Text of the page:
But Clary’s not just ANY Shadowhunter. She is the daughter of the feared Valentine, a psychotic Master Race kind of Nephilim whose dream it was to cleanse the Shadowhunter world of Downworlders (anyone not Shadowhunter or human, i.e. vampires, werewolves, etc.) and to convert as many humans as possible into Shadowhunters, despite the fact that doing so would kill 80% of them. Clary’s mother took her into hiding when she was little but now she’s discovered her heritage, and her mother has been kidnapped by Valentine’s forces, who are trying to find the Mortal Cup, which Clary’s mother Jocelyn stole from Valentine the night she escaped. So Clary joins forces with the local Shadowhunter team (made of teenagers her age, natch) in order to track it down and rescue her mother. Of course she falls in love with Jace, and there’s a bloody love triangle (actually, a love pentagram). From there, other stuff happens, too, but the important takeaway here is that Simon loves Clary and Clary loves Jace and Jace loves Clary but Jace thinks Valentine is his father and Valentine IS Clary’s father, and also Isabelle hates everyone and Alec is in love with Jace because he’s gay, and there’s also a handsome bisexual Asian Warlock in there as well, and some vampires and werewolves and Simon turns into a rat. And that’s, like, 0.07% of the crazy that happens in this book. (Please do note, however, that no book will ever top the crazy that is Breaking Dawn.)
So what did I think of it? Well, like I said, it’s readable. If you read it really fast with your brain on autopilot, you might even be fooled into thinking Clare has a way with words (and characters). But upon closer inspection, most of Clare’s turns of phrase don’t actually make any sense. For example, after the scene where Clary and Jace rescue Simon the rat from the vampire nest and she’s taken a hefty fall, Clary thinks,

Is that blood? She opened her eyes hazily. Her face felt like one big bruise, her arms, aching and stinging, like raw meat.”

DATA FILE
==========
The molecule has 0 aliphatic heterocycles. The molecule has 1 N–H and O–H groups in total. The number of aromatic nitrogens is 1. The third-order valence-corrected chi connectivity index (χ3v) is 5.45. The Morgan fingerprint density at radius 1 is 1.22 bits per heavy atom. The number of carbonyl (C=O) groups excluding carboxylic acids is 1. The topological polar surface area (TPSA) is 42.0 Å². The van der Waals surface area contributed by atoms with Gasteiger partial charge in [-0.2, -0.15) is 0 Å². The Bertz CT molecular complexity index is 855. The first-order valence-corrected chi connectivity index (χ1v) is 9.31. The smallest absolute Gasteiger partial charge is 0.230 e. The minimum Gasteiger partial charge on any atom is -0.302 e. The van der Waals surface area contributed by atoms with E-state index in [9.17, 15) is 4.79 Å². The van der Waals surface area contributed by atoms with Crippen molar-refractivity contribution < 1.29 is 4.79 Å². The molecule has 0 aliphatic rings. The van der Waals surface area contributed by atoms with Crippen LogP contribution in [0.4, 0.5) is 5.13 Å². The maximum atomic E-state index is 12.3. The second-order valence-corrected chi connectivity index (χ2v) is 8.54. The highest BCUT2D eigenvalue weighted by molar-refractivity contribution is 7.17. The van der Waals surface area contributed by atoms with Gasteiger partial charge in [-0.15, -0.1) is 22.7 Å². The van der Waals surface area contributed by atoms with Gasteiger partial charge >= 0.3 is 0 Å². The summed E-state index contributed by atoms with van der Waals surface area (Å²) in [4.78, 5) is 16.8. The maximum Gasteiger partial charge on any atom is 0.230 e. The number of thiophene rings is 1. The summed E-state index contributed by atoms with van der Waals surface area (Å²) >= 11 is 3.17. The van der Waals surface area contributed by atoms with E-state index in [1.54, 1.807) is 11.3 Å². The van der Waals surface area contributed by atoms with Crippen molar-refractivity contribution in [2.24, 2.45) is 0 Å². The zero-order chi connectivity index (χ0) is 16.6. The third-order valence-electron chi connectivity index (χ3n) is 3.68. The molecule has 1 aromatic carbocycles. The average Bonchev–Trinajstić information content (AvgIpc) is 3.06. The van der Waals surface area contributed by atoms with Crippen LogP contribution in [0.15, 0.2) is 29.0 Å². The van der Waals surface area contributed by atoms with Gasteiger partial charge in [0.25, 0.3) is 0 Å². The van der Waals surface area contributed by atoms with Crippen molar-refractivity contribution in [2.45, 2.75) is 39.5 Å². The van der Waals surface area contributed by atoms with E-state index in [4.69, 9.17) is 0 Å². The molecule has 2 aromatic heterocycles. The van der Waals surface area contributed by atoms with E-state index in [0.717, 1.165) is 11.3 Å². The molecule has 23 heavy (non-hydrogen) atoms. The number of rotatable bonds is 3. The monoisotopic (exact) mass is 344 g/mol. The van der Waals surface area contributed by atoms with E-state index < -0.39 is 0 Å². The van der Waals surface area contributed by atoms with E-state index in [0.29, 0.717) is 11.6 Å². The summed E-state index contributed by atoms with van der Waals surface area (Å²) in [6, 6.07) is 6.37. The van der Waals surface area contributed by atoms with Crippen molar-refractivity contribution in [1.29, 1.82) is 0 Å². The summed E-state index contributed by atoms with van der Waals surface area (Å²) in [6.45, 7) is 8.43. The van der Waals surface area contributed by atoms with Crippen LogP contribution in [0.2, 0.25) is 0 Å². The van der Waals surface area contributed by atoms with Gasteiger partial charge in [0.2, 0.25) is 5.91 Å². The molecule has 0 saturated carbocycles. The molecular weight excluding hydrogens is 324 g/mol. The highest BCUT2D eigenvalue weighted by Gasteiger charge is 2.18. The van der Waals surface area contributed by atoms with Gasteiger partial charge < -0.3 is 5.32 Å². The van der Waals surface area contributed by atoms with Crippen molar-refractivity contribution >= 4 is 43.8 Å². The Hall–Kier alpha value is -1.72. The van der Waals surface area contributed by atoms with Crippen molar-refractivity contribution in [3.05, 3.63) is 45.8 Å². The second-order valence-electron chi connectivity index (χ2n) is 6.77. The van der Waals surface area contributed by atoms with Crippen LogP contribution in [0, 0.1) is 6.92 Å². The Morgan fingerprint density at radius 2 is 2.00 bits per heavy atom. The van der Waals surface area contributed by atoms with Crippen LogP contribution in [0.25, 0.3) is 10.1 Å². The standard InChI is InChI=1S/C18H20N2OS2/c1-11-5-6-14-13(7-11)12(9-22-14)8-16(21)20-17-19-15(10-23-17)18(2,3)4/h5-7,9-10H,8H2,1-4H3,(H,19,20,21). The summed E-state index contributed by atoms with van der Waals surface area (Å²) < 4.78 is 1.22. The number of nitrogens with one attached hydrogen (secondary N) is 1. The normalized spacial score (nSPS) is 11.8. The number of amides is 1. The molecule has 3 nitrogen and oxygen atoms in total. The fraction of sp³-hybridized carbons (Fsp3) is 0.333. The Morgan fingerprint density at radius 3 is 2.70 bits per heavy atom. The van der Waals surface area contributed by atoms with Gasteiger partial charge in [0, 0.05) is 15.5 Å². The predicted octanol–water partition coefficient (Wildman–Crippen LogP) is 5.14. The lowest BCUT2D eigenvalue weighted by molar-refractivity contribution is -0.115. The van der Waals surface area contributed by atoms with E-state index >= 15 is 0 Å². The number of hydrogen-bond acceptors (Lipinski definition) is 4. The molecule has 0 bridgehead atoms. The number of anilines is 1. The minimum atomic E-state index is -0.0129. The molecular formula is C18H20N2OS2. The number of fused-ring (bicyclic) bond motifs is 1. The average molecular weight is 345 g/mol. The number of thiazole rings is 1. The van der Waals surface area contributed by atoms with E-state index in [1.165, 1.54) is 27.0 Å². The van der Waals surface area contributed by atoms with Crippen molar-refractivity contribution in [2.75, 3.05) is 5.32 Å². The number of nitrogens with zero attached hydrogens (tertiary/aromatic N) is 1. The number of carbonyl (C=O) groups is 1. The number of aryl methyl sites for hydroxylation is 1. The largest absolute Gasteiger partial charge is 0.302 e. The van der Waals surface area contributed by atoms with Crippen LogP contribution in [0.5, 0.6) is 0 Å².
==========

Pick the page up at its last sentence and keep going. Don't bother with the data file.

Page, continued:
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Lisa Bee’s #CBR5 Review #41: City of Glass by Cassandra Claire

Or as I like to call it: City of Why Can’t You Guys Just Communicate a Little Better?

City of GlassAnd so, after a strong first novel and slightly less-engaging sequel, this installment to Cassandra Claire’s Mortal Instruments series hits the third-book-slump for a number of reasons. While the story is still engaging if you have become invested in these characters from the previous books, there is a definite increase in melodrama and love-angst in City of Glass. Furthermore, many of the plot twists and outcomes can be seen coming from a mile away, making it far less exciting than say, City of Bones with all it’s amusing turns. Although I must admit, I did accidentally spoil one of the big twists for myself before reading this book (I was dorking around on the internet, rookie mistake, I know), but I still feel as though you could see where all of this was headed very easily.

[Hold on to your hats, kids, if you haven’t read any of these books before, this plot description is likely to leave you a bit lost…]

Lisa Bee’s #CBR5 Reviews #39-40: City of Bones and City of Ashes by Cassandra Clare

City of BonesWhenever I read a young-adult series, I find that I fall in love with the first book, only to be extremely disappointed by each sequel that comes to follow it (I’m looking at you, Maze Runner, a series I still haven’t finished from frustration with the second novel). Because of this, when I embarked on reading City of Bones before the film adaptation is released this week [Jonathan Rhys Meyers film career, back from grave!], I also decided to read City of Ashes immediately afterwards. While City of Ashes does experience a bit of a sequel slump, it’s not nearly as drastic as I feared it would be, and is still quite good.